It's been a while since I wanted to write a post with my "recommendations"
on what to wear and what not to wear in Paris.
I lived 8 months in Paris last year, during which I experiences all 4 seasons.
I made some packing and shopping mistakes, so by reading this post you may avoid them :).
There are other types of outerwear that are lighter and more comfortable to wear in winter, but Pariseans for the most part prefer to wear coats. Don't ask me why :). But, I can try to guess. Coats look more sophisticated, classy and cliassic. Many Pariseans, both men and women, prefer to wear the type of coat that I am wearing in these pics, called "duffle coat". Since it has a hood, it can also be worn on rainy days. Yes, it will get wet, but in Paris it's easy to escape from rain just by diving into the metro/subway, so it's not a big problem :).
The one that I have is by "Banana Republic" and despite being one size bigger than I wished, I have no other complaints :). It's warm, light and can be worn with both business and casual clothes.
I had some some other outerwear for the cold season, but I wore mainly this one.
As for the hats, well, it's totally up to you. As you see, I opted for the beret.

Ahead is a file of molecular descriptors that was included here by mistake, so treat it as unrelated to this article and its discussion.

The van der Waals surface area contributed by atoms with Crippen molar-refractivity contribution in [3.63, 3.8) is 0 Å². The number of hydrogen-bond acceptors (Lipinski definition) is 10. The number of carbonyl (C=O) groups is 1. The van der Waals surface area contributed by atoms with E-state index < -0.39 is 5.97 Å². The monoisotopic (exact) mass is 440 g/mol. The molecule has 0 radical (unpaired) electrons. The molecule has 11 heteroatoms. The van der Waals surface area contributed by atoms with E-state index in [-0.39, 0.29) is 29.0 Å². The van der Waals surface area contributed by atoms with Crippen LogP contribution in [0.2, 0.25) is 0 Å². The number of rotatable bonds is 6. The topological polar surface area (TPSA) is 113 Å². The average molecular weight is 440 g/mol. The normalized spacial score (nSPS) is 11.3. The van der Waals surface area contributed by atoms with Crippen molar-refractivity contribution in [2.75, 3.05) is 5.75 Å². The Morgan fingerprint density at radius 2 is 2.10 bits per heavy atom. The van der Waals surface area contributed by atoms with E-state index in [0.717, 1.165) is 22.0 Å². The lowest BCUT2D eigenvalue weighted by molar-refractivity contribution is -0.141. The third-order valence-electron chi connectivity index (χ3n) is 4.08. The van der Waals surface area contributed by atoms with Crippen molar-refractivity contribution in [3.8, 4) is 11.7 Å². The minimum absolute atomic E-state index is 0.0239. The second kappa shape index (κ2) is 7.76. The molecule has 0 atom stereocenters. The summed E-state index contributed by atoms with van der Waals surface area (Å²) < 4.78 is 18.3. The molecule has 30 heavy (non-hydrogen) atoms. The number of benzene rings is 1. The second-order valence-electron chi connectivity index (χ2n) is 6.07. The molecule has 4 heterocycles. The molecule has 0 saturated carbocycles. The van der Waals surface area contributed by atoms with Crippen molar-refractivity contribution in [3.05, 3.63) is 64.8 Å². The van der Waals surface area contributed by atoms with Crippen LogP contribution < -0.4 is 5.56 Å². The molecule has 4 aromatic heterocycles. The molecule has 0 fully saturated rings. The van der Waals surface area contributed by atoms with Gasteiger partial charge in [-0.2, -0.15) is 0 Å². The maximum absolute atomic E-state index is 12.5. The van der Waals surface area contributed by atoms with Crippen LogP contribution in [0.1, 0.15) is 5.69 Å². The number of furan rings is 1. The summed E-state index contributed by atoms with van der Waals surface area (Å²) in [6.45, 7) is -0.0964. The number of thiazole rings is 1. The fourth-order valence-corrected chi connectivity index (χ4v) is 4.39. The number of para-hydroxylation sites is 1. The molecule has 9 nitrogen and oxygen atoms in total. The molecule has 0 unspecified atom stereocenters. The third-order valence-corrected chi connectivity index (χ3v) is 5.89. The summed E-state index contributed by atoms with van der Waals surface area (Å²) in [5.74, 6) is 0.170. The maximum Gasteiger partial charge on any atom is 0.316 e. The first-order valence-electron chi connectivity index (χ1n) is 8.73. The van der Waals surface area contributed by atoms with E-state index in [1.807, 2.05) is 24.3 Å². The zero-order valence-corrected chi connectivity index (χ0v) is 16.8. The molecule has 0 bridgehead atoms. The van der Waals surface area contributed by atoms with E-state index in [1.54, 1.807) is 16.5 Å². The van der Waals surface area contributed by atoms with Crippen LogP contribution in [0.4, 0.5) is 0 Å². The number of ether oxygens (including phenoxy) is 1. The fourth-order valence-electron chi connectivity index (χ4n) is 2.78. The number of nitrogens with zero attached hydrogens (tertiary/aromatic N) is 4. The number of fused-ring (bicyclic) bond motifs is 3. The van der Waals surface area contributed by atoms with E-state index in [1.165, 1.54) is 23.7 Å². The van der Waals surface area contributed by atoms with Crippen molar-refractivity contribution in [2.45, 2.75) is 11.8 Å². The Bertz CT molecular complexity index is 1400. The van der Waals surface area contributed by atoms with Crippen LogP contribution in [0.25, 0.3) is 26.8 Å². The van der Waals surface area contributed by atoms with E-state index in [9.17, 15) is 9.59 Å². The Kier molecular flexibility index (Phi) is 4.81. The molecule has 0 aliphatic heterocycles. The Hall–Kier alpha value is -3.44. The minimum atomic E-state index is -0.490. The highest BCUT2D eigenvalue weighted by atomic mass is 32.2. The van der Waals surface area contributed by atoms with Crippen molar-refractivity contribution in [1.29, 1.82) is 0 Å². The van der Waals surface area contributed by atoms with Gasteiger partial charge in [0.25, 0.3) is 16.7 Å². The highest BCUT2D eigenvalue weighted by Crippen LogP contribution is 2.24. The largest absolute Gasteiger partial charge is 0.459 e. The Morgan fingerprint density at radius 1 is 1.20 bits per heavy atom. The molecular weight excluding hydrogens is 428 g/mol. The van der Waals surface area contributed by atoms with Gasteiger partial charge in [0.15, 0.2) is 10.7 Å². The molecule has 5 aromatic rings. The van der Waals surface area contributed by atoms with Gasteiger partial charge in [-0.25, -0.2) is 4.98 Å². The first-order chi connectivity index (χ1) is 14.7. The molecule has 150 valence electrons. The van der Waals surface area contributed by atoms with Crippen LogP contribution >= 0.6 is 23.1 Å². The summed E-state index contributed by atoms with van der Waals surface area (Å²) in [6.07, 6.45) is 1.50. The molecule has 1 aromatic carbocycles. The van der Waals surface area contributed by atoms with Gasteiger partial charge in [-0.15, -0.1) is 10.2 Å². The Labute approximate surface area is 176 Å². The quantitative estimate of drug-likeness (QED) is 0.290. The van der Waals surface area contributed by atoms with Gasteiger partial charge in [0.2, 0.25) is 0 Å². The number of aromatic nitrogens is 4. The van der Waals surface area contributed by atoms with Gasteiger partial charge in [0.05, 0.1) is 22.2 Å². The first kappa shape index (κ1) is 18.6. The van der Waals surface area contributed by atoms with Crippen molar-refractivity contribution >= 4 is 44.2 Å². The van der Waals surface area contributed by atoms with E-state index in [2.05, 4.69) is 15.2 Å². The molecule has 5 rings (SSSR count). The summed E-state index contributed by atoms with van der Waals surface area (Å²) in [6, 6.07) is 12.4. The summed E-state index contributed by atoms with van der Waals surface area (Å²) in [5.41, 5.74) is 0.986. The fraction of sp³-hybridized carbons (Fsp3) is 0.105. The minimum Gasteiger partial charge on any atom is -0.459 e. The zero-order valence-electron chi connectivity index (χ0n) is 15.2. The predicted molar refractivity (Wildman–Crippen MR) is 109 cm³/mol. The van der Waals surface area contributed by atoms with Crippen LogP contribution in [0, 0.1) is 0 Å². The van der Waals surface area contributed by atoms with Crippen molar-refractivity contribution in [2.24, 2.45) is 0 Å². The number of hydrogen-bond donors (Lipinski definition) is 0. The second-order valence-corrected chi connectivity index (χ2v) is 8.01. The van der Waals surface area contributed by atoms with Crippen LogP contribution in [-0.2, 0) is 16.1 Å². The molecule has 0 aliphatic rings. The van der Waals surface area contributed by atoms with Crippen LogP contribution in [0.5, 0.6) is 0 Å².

Yes, I know that wearing a beret is a French cliche, but I don't mind it :).
It might be hard to believe, but I spent hours in shops and malls around Paris trying to buy a classic red dress, something that I could wear to a night-out and to some official event, and it wasn't an easy task. Finally I bought this dress by a French brand "Sinequanone". It had a "golden" metal detail around the waist, but I removed it.
I did wear it to a few occasions including my birthday and our small graduation ceremony :).
In Paris I got fascinated not only by the French culture, but, quite surprisingly, by the Japanese one as well. Due to the circles that I got into, I often visited some French-Japanese parties, Japanese art exhibitions, etc., so it was quite natural that at some point I decided to buy a Japanese kimono.
It turned out that a black men's kimono is quite a comfortable piece of clothes. It's warm and it gives some exotic touch to your look (even though I probably looked quite exotic anyway :) ).